According to the union, many of these workers who are mostly immigrants earning between $14 and $17 an hour, have not seen a wage increase in 10 years. The main issue in negotiations are wages and benefits with the union fighting to bring their pay up to the industry standard of around $20 an hour. Picketers who spoke to the media report high turnover at the non-union companies at the food terminal with shift calls that can be highly erratic.
Picket lines went up outside the food terminal last week. Trucks entering and leaving the giant food distribution facility were delayed and stalled traffic along the busy route. There have been reports of vehicles charging through the picket line but no charges have been laid and no serious injuries have yet been reported.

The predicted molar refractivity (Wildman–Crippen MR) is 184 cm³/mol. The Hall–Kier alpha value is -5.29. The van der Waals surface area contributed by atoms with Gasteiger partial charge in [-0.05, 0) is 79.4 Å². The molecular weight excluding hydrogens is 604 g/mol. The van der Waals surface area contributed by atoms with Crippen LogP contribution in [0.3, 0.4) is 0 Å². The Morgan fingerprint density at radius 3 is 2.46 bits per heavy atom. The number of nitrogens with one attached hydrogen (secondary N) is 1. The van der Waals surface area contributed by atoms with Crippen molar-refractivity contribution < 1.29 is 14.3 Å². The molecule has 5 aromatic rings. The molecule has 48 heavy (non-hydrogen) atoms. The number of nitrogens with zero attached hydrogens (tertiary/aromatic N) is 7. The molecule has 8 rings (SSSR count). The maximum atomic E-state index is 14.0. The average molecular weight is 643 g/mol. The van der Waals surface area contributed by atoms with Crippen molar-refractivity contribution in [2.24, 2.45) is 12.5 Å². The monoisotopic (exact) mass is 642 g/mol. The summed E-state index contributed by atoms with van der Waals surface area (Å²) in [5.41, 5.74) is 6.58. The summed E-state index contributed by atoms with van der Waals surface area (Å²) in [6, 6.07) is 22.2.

Toronto Hydro engineers move closer to strike
Around 60 engineers employed by the giant electric utility, Toronto Hydro Corp., voted nearly unanimously last week in favor of strike action after months of combative contract negotiations with management.
The union reports that this is the first time they have ever taken a strike vote. They say it was necessary in order to fight major concession demands by the employer including the elimination of retirement benefits and parental leave for new-hires in a new contract. Members of the Society of Energy Professionals, these engineers are responsible for work on the city’s hydro vaults, poles and wires.
Following the vote last week, the union held informational pickets at Toronto Hydro offices across the city in what was termed “a normal part of the bargaining process.” Bargaining is scheduled to continue this week.